Many understand the term repentance (from the Greek word metanoia) to mean “turning from sin.” This turning is simple, thus is not the biblical definition of repentance. In the Bible, the word repent means “to change one’s mind.” The Bible also tells us that true repentance will result in a change of actions (Luke 3:8-14; Acts 3:19). Acts 26:20 declares, “I preached that they should repent and turn to God and prove their repentance by their deeds.” The full biblical definition of repentance is a change of mind that results in a change of action.
Repentance is more than just acknowledging wrongdoings. It is a change of mind and heart. It includes turning away from sin and turning to God for forgiveness. It is motivated by love for God and the sincere desire to obey His commandments.
To repent, you need to confess your sins to the Lord. Then seek forgiveness from those you have wronged, and restore as far as possible what has been damaged by your actions. Repentance is a life-giving thing. It’s the cry in the mouth of almost every one of God’s messengers in the Bible. They were all calling on God’s people to repent. And not just occasionally or tangentially. “Repent!” was often the whole message. When John the Baptist showed up, what was his message? “Repent” (Matthew 3:2a). Then the early church preserved the pattern: “Repent, therefore, and turn back, that your sins may be blotted out, that times of refreshing may come from the presence of the Lord.”
Some people knowingly break God’s commandments, planning to repent later, such deliberate premeditation mocks the Savior’s Atonement. If you’re not living in repentance, the following line of thinking may sound familiar to you. You know, I’ve gradually gotten to this place where my walk with God has become kind of formulaic, I pray and ask for forgiveness, but I just can’t seem to forgive myself and sometimes I wonder if God really forgives me. God is the only one who can forgive you, Luke 5:21 The Pharisees and the teachers of the law began thinking to themselves, “Who is this fellow who speaks blasphemy? Who can forgive sins but God alone?”
The world wants you to think and believe that you cannot repent, but that is not true. The Savior has promised you forgiveness if you will humble yourself and make the effort that repentance requires. If you have sinned, the sooner you repent, the sooner you begin to make your way back away from those regrets and struggles and feelings of unforgiveness and find the peace and joy that come with forgiveness. If you delay repentance, you may lose blessings, opportunities, and spiritual guidance. You may also become further entangled in sinful behavior, making it harder to find your way back. It’s that recognition of sin followed by heartfelt sorrow culminating in a change of behavior. Acts 3:19–20!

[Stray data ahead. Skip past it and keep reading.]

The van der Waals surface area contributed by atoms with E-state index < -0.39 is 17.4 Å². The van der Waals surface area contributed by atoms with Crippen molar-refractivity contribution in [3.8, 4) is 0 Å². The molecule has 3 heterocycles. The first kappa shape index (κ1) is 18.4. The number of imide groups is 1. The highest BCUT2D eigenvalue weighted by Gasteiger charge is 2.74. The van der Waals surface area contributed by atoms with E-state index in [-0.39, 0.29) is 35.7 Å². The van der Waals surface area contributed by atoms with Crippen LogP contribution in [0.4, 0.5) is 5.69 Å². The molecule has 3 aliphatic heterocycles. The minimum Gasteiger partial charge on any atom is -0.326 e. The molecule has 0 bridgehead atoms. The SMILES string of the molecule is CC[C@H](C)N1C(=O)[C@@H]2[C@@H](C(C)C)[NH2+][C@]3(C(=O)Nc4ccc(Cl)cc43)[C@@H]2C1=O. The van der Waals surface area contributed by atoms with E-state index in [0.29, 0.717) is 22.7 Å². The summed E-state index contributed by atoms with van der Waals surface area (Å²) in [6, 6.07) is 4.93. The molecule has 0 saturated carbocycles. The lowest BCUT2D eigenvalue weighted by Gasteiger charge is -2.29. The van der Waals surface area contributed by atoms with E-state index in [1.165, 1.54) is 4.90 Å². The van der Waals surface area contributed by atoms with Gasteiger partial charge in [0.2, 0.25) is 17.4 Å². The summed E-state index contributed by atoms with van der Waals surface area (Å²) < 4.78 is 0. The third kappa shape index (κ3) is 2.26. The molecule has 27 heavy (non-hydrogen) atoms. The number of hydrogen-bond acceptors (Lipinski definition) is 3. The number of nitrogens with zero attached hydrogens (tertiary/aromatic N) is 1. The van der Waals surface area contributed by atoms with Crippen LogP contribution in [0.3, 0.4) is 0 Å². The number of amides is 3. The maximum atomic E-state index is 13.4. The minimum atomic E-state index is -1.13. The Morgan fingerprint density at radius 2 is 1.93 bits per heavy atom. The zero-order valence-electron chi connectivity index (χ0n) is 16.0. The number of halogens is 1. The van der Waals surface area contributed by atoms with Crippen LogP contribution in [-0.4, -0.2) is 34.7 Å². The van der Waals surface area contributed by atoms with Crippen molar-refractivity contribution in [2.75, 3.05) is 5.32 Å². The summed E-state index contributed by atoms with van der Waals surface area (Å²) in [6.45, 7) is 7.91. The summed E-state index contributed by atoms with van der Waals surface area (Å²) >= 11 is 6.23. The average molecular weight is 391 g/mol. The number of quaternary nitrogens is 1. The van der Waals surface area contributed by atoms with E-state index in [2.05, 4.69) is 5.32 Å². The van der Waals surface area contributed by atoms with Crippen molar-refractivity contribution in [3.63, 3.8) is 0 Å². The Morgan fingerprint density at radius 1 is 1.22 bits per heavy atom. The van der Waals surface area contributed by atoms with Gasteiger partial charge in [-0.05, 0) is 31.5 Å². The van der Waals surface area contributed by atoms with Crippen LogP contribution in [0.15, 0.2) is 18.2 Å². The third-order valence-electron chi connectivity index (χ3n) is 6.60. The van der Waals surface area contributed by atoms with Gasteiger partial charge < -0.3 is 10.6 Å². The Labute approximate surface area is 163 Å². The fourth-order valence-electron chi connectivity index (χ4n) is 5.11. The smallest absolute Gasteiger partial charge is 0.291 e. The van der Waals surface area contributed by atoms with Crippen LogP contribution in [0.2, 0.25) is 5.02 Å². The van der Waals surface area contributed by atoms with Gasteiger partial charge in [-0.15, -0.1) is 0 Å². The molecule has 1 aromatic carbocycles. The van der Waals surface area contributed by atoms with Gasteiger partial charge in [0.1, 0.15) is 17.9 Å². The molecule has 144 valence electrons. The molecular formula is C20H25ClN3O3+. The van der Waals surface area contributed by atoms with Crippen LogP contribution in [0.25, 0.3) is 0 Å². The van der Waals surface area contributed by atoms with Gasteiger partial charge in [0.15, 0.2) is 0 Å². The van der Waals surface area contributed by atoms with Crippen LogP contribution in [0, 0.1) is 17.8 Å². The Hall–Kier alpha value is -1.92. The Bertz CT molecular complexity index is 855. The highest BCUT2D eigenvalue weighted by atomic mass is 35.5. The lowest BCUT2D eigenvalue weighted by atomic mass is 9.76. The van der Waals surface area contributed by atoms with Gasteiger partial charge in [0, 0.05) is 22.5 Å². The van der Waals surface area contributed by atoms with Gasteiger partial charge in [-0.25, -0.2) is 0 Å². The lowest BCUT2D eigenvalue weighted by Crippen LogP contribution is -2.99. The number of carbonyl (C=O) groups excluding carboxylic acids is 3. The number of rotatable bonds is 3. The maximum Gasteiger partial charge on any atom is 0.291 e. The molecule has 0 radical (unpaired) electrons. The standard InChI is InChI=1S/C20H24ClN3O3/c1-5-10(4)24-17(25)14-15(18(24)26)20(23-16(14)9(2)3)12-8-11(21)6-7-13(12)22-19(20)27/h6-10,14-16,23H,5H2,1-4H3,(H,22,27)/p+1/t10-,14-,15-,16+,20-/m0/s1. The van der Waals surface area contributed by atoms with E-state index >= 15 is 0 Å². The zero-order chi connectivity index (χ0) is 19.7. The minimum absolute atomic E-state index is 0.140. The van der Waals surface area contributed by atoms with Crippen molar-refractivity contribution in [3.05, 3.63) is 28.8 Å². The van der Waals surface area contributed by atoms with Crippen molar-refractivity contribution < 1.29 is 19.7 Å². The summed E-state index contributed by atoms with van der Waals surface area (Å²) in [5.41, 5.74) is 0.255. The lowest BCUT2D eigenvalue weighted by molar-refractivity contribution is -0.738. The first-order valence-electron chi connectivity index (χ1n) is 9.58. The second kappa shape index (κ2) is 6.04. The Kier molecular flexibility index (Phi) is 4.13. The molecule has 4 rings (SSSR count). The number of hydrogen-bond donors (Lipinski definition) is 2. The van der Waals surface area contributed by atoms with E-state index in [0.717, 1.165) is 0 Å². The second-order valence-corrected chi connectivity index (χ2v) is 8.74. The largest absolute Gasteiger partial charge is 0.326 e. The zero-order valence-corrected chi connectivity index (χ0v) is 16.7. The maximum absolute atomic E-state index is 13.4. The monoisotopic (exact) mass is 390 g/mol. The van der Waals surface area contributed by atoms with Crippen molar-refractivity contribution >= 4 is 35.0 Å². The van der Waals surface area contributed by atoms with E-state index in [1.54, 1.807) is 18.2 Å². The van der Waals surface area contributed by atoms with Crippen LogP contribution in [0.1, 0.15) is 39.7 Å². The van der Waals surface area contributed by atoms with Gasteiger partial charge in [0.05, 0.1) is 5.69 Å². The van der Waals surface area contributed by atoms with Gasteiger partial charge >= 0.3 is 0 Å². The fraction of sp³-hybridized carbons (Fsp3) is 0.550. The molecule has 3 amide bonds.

Repentance is not simply something we say, or an act that can be done once, or when we wait for what I often hear people say that “come to Jesus” moment when our guilt has overtaken us. Repentance should be likened to a place, not one to be visited like our favorite vacation spot, but a location where we should take up residency; it needs to be where we live, a place where we become comfortable arriving daily. God demands repentance from sin, not simple regrets for it. James 3:2 says, “We all stumble in many ways”—so you can’t just drop in and visit repentance, enjoy it for the moment and get over it while taking our fond memories of the moment with us. There is a person in my small group who says it like this “I need Jesus every second, of every hour, of every minute, of every day.”
Your personal awareness of the need to repent right now has a lot to say about your relationship with God because only He can bring you to the place of contrition and change. Only God’s Spirit can pierce your defenses with repentance. If that’s happening in this moment, don’t turn away or put things off! Humble yourself before your heavenly Father, name and confess the sins, then ask for forgiveness in Jesus’ name. Don’t rush, but hurry to listen, then wait for God to point out what needs to change. Your soul and relationship with Him will start to fill with the refreshment that only comes by way of repentance, as you receive and walk with Jesus “every second, of every hour, of every minute, of every day” for eternity.